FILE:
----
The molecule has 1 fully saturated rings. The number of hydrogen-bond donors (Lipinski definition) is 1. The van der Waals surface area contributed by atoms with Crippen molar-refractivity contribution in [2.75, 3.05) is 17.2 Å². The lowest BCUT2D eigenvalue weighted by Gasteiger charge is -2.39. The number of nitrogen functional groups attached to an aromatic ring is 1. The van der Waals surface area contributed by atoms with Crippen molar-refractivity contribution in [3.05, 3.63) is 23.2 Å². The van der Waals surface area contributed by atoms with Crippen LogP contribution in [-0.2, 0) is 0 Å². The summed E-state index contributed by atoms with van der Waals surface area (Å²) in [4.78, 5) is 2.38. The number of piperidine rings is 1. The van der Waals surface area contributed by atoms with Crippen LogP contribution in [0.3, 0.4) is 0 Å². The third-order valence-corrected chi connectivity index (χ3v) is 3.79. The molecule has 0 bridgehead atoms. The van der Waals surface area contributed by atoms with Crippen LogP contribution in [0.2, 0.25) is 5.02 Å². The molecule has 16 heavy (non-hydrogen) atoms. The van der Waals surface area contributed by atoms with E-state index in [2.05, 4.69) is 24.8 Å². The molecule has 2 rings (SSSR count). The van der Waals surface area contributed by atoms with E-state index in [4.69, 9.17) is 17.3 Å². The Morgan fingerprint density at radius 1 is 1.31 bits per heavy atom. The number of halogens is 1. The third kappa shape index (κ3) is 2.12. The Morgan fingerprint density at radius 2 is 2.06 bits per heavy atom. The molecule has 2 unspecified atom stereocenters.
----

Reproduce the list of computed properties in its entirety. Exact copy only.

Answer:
The molecule has 1 fully saturated rings. The number of hydrogen-bond donors (Lipinski definition) is 1. The van der Waals surface area contributed by atoms with Crippen molar-refractivity contribution in [2.75, 3.05) is 17.2 Å². The lowest BCUT2D eigenvalue weighted by Gasteiger charge is -2.39. The number of nitrogen functional groups attached to an aromatic ring is 1. The van der Waals surface area contributed by atoms with Crippen molar-refractivity contribution in [3.05, 3.63) is 23.2 Å². The van der Waals surface area contributed by atoms with Crippen LogP contribution in [-0.2, 0) is 0 Å². The summed E-state index contributed by atoms with van der Waals surface area (Å²) in [4.78, 5) is 2.38. The number of piperidine rings is 1. The van der Waals surface area contributed by atoms with Crippen LogP contribution in [0.3, 0.4) is 0 Å². The third-order valence-corrected chi connectivity index (χ3v) is 3.79. The molecule has 0 bridgehead atoms. The van der Waals surface area contributed by atoms with Crippen LogP contribution in [0.2, 0.25) is 5.02 Å². The molecule has 16 heavy (non-hydrogen) atoms. The van der Waals surface area contributed by atoms with E-state index in [2.05, 4.69) is 24.8 Å². The molecule has 2 rings (SSSR count). The van der Waals surface area contributed by atoms with E-state index in [4.69, 9.17) is 17.3 Å². The Morgan fingerprint density at radius 1 is 1.31 bits per heavy atom. The number of halogens is 1. The third kappa shape index (κ3) is 2.12. The Morgan fingerprint density at radius 2 is 2.06 bits per heavy atom. The molecule has 2 unspecified atom stereocenters.